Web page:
I live fifteen minutes from two major cities, one north and one south of me. Based on having spent 5+ years and countless nights in the northern city, the depiction of inner-city life in Black Lightning: Year One just seems a little romanticized and unlikely. It reminded me of how the majority of Hollywood puts their spin on what they think inner city life looks and feels like while television shows like Law and Order and The Wire present a more accurate picture.
While I found more examples of this unrealistic depiction of inner city life in the comic, I also found one small point of interest that struck home with me. On the first day of school for Pierce as the principal of Garfield High, a student sets fire to the lobby. Pierces asks a student named Earl, whom he had met earlier after chasing him for stealing one of his family’s moving boxes, for help rescuing people trapped inside the school.
After helping, Earl is later found dead in the same lobby--provoking feelings of the “No Snitching” ethic some gangs live by, where talking to or helping any authority is frowned upon. That’s a big part of the neighborhood near mine, so I could identify with that way of life here.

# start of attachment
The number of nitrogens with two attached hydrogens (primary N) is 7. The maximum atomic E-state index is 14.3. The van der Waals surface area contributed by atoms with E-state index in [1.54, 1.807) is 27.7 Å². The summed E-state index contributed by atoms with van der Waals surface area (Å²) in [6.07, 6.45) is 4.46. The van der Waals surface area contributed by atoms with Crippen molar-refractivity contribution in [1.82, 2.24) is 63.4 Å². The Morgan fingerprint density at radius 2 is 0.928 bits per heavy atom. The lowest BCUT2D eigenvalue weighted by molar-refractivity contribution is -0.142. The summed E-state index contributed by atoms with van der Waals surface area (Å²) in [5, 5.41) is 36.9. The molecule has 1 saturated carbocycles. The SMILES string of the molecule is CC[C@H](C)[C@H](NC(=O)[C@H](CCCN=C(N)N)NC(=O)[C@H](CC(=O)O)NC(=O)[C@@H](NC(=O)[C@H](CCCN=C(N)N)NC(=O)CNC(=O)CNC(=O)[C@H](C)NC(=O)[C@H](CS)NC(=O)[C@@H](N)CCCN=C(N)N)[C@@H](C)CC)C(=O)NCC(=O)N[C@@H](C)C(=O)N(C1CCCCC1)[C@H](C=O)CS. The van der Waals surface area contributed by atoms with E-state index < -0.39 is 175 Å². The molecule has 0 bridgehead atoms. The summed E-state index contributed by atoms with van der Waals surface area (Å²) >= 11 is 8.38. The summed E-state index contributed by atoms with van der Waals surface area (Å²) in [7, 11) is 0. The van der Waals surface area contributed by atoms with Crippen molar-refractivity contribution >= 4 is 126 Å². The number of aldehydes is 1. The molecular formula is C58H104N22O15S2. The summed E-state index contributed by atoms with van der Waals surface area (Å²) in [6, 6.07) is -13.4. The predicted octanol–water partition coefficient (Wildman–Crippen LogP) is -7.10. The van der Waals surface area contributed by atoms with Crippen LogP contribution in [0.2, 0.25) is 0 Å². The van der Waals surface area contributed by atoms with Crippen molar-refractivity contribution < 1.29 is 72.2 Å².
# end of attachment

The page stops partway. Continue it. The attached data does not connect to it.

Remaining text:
I mentioned that the whole story of “one person out to shape and mold the kids” is a little tired, but I will give credit where it’s due. I appreciated the calm level that Pierce maintained throughout. From the family confrontation he has once he gets back home, to the boxes being stolen, to the fire being set at his high school and the mismanagement of the incident by the firefighters--everything seemed consistent and level without coming off completely cheesy.
It’s possible that I had unrealistic standards for this book. After all, this was the first issue, and I don’t feel it’s fair to completely judge the series based on just one chapter. I can wait until the next issue until I completely trash this series.